1- If you use the equivalent beam method, then yes, we can take the earth pressure to 10% below subgrade.  However, in this instance, I used the earth pressure + surcharges on the cut + the embedment.  It can be refined a bit, but you have to decide the Free earth method or the equivalent beam method of anlaysis. See Azizi text for more details.

2- Correct, it is not at 1/3rd from the base.  Take your area and that is the thrust force.  Find the centroid of that area and that is your point of application.  

3-If you use the equivalent beam method, it will be at much higher level than if you use the free earth method. So decide on which method you feel is more appropriate.

4- I like the simplest method the beast.  We are dealing with heteregenous soils that can vary in any direction and are working with very simplified earth pressure geometry. The surcharges are based on Bousinnesq's formulas and the final earth presure is an aggregate of the surcharges + lateral stresses.  I am sure there are other ways, I just like this simpler approach.  

RE: Pile Wall using Slope W


Using tiebacks might be an option, I need to run the numbers. Using secant pile wall I get very high moment values which leads to too big pile diameter.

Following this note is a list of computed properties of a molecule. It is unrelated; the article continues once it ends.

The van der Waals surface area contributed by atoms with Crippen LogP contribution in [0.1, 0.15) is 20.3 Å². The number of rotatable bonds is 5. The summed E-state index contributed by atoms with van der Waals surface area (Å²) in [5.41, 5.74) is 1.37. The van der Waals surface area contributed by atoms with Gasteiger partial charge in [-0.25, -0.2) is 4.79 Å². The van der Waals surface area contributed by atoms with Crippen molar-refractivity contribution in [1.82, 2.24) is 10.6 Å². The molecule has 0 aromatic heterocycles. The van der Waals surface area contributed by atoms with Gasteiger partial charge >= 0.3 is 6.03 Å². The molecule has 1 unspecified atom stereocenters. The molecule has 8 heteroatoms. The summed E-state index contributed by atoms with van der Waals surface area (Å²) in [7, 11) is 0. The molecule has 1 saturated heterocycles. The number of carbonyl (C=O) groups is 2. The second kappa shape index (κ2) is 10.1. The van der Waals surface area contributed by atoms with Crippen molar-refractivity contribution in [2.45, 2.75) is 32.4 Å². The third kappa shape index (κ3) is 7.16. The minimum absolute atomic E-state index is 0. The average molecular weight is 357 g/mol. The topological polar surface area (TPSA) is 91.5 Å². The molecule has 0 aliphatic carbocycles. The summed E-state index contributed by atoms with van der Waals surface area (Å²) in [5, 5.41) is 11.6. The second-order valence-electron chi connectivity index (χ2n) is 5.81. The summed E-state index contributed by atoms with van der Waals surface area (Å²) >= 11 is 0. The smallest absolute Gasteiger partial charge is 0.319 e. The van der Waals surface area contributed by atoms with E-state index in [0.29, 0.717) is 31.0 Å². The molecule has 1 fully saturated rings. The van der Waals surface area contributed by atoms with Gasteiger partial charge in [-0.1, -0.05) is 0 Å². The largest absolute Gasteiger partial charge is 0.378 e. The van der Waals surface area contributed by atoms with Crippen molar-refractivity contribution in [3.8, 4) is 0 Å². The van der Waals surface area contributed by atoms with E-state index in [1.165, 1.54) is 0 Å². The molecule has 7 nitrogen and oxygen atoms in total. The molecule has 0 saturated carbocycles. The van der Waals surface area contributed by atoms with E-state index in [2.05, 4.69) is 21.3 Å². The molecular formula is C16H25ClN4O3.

I agree with you about keeping it simple. Another way of doing it is by using Finite Element Analysis (Sigma W) and use the vertical and horizontal stresses on Slope W. I haven;t try yet, I just read through. Seems to me it is somewhat more time consuming.

Red Flag This Post

Please let us know here why this post is inappropriate. Reasons such as off-topic, duplicates, flames, illegal, vulgar, or students posting their homework.

Red Flag Submitted

Thank you for helping keep Eng-Tips Forums free from inappropriate posts.
The Eng-Tips staff will check this out and take appropriate action.

Reply To This Thread

Posting in the Eng-Tips forums is a member-only feature.

Click Here to join Eng-Tips and talk with other members! Already a Member? Login


Close Box

Join Eng-Tips® Today!

Join your peers on the Internet's largest technical engineering professional community.
It's easy to join and it's free.

Here's Why Members Love Eng-Tips Forums:

Register now while it's still free!

Already a member? Close this window and log in.

Join Us             Close